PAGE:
2018 has been strong for horror, but some of the year’s most disturbing moments have been found in this dystopian Hulu series, not the cinema.
“Few times I’ve been around that track; So it’s not just gonna happen like that…”
2018 has found a certain comfort in mining terror from a very personal, familial place. Films such as A Quiet Place, Hereditary, The Strangers: Prey by Night, and even more have decided that one of the scariest ideas possible is when an innocent family finds itself in trouble. While there have been many examples of this idea getting explored to success in various horror films from this year, truth be told, the strongest example of this is from the second season of Hulu’s dystopian drama, The Handmaid’s Tale. The season’s final few episodes, in particular, manage to be far more disturbing and terrifying than any other piece of horror that’s out there this year. Those that have been on the fence about checking out this series and are searching for a new way to stab your soul full of holes, look no further than the overbearing second season of The Handmaid’s Tale.
For starters, the beginning of the season includes a wealth of trauma like terrorist bombings, assassination attempts, genital mutilation, and psychological and physical torture, but the final episodes are a true exercise in what humanity can endure. The second season of The Handmaid’s Tale has thirteen episodes as opposed to the ten that comprise the first season and it’s sure to make each of these three episodes count in a significant way. Things get worse and worse in each passing entry, almost intentionally so, in order to show the audience just how far society can plummet.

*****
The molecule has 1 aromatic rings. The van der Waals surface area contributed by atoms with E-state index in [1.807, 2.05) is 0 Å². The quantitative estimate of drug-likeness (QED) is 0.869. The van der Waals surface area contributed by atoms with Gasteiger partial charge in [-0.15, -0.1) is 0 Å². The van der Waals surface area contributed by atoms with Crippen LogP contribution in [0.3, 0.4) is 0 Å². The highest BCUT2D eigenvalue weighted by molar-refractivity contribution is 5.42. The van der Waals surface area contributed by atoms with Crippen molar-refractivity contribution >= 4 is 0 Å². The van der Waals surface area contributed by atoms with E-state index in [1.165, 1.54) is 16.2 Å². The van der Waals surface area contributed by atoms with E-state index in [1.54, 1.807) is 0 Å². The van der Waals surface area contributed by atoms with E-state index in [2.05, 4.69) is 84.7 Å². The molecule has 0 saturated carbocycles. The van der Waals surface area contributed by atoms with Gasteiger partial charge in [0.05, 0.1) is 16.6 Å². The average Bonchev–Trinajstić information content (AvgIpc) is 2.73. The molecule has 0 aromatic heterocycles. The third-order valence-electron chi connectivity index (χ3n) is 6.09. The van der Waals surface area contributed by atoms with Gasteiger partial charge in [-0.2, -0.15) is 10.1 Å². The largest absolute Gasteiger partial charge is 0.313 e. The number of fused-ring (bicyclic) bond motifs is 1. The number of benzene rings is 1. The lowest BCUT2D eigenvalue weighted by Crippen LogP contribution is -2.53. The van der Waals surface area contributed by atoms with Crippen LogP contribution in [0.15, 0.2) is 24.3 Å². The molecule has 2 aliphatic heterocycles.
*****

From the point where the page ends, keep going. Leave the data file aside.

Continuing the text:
During these final few episodes of the season, I felt significant dread and even nausea at times when working through them. It’s a visceral experience that I haven’t felt from something other than Martyr(s) or A Serbian Film, which is saying something. Some might argue that it’s not worth watching something that becomes so depressing or is such an emotional gauntlet, but these episodes make the audience feel nearly as overwhelmed as June and company are within the series. It’s an overwhelming experience that’s not easy to pull off and while the second season of The Handmaid’s Tale has become so brutal that it’s led to many fans jumping ship, those that have stuck around have found themselves part of quite the personal, aggressive series.